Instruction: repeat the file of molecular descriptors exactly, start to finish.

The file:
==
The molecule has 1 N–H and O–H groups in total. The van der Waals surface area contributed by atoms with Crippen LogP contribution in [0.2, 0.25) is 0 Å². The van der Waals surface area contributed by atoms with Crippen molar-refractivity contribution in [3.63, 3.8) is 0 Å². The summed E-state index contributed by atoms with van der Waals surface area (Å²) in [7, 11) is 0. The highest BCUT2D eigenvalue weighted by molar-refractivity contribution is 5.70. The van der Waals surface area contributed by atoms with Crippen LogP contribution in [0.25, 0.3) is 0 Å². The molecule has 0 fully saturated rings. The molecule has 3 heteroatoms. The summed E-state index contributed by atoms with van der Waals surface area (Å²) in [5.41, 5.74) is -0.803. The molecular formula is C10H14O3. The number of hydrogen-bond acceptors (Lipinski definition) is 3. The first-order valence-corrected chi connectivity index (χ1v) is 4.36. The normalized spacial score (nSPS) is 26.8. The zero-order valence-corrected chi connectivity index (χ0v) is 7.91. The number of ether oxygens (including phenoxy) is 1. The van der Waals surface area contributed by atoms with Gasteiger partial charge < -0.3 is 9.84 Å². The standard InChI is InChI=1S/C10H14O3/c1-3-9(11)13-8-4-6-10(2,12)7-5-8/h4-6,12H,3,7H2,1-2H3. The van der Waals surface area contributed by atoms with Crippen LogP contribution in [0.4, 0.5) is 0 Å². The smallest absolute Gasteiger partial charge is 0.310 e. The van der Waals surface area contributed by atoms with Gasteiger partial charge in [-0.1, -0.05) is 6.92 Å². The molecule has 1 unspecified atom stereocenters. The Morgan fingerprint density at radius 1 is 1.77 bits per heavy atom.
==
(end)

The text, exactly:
The molecule has 1 N–H and O–H groups in total. The van der Waals surface area contributed by atoms with Crippen LogP contribution in [0.2, 0.25) is 0 Å². The van der Waals surface area contributed by atoms with Crippen molar-refractivity contribution in [3.63, 3.8) is 0 Å². The summed E-state index contributed by atoms with van der Waals surface area (Å²) in [7, 11) is 0. The highest BCUT2D eigenvalue weighted by molar-refractivity contribution is 5.70. The van der Waals surface area contributed by atoms with Crippen LogP contribution in [0.25, 0.3) is 0 Å². The molecule has 0 fully saturated rings. The molecule has 3 heteroatoms. The summed E-state index contributed by atoms with van der Waals surface area (Å²) in [5.41, 5.74) is -0.803. The molecular formula is C10H14O3. The number of hydrogen-bond acceptors (Lipinski definition) is 3. The first-order valence-corrected chi connectivity index (χ1v) is 4.36. The normalized spacial score (nSPS) is 26.8. The zero-order valence-corrected chi connectivity index (χ0v) is 7.91. The number of ether oxygens (including phenoxy) is 1. The van der Waals surface area contributed by atoms with Gasteiger partial charge < -0.3 is 9.84 Å². The standard InChI is InChI=1S/C10H14O3/c1-3-9(11)13-8-4-6-10(2,12)7-5-8/h4-6,12H,3,7H2,1-2H3. The van der Waals surface area contributed by atoms with Crippen LogP contribution in [0.4, 0.5) is 0 Å². The smallest absolute Gasteiger partial charge is 0.310 e. The van der Waals surface area contributed by atoms with Gasteiger partial charge in [-0.1, -0.05) is 6.92 Å². The molecule has 1 unspecified atom stereocenters. The Morgan fingerprint density at radius 1 is 1.77 bits per heavy atom.